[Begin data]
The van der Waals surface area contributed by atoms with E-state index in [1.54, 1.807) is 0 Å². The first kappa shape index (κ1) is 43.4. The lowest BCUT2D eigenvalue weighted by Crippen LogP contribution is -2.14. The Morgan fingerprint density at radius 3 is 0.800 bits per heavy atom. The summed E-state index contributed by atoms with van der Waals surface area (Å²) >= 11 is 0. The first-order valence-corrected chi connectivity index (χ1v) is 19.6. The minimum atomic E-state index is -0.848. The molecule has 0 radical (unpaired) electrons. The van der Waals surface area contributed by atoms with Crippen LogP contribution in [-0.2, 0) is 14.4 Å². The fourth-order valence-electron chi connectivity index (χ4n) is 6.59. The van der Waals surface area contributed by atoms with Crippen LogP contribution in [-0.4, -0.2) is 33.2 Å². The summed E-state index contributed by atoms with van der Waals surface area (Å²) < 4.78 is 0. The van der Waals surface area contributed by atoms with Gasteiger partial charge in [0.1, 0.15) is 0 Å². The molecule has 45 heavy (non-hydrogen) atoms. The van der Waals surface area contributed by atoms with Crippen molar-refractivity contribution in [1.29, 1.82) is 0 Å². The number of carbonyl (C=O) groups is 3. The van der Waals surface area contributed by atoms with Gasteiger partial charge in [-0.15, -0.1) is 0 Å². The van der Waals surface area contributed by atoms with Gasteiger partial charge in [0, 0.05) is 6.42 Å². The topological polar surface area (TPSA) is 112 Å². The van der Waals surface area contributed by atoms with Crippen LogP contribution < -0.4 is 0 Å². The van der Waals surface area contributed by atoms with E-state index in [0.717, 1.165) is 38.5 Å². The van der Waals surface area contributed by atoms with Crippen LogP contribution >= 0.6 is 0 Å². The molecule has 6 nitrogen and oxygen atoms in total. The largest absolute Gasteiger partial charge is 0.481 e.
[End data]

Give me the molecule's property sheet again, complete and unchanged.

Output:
The van der Waals surface area contributed by atoms with E-state index in [1.54, 1.807) is 0 Å². The first kappa shape index (κ1) is 43.4. The lowest BCUT2D eigenvalue weighted by Crippen LogP contribution is -2.14. The Morgan fingerprint density at radius 3 is 0.800 bits per heavy atom. The summed E-state index contributed by atoms with van der Waals surface area (Å²) >= 11 is 0. The first-order valence-corrected chi connectivity index (χ1v) is 19.6. The minimum atomic E-state index is -0.848. The molecule has 0 radical (unpaired) electrons. The van der Waals surface area contributed by atoms with Crippen LogP contribution in [-0.2, 0) is 14.4 Å². The fourth-order valence-electron chi connectivity index (χ4n) is 6.59. The van der Waals surface area contributed by atoms with Crippen LogP contribution in [-0.4, -0.2) is 33.2 Å². The summed E-state index contributed by atoms with van der Waals surface area (Å²) < 4.78 is 0. The van der Waals surface area contributed by atoms with Gasteiger partial charge in [0.1, 0.15) is 0 Å². The molecule has 45 heavy (non-hydrogen) atoms. The van der Waals surface area contributed by atoms with Crippen molar-refractivity contribution in [1.29, 1.82) is 0 Å². The number of carbonyl (C=O) groups is 3. The van der Waals surface area contributed by atoms with Gasteiger partial charge in [-0.15, -0.1) is 0 Å². The van der Waals surface area contributed by atoms with Gasteiger partial charge in [0, 0.05) is 6.42 Å². The topological polar surface area (TPSA) is 112 Å². The van der Waals surface area contributed by atoms with Crippen LogP contribution < -0.4 is 0 Å². The van der Waals surface area contributed by atoms with E-state index in [0.717, 1.165) is 38.5 Å². The van der Waals surface area contributed by atoms with Crippen LogP contribution >= 0.6 is 0 Å². The molecule has 6 nitrogen and oxygen atoms in total. The largest absolute Gasteiger partial charge is 0.481 e.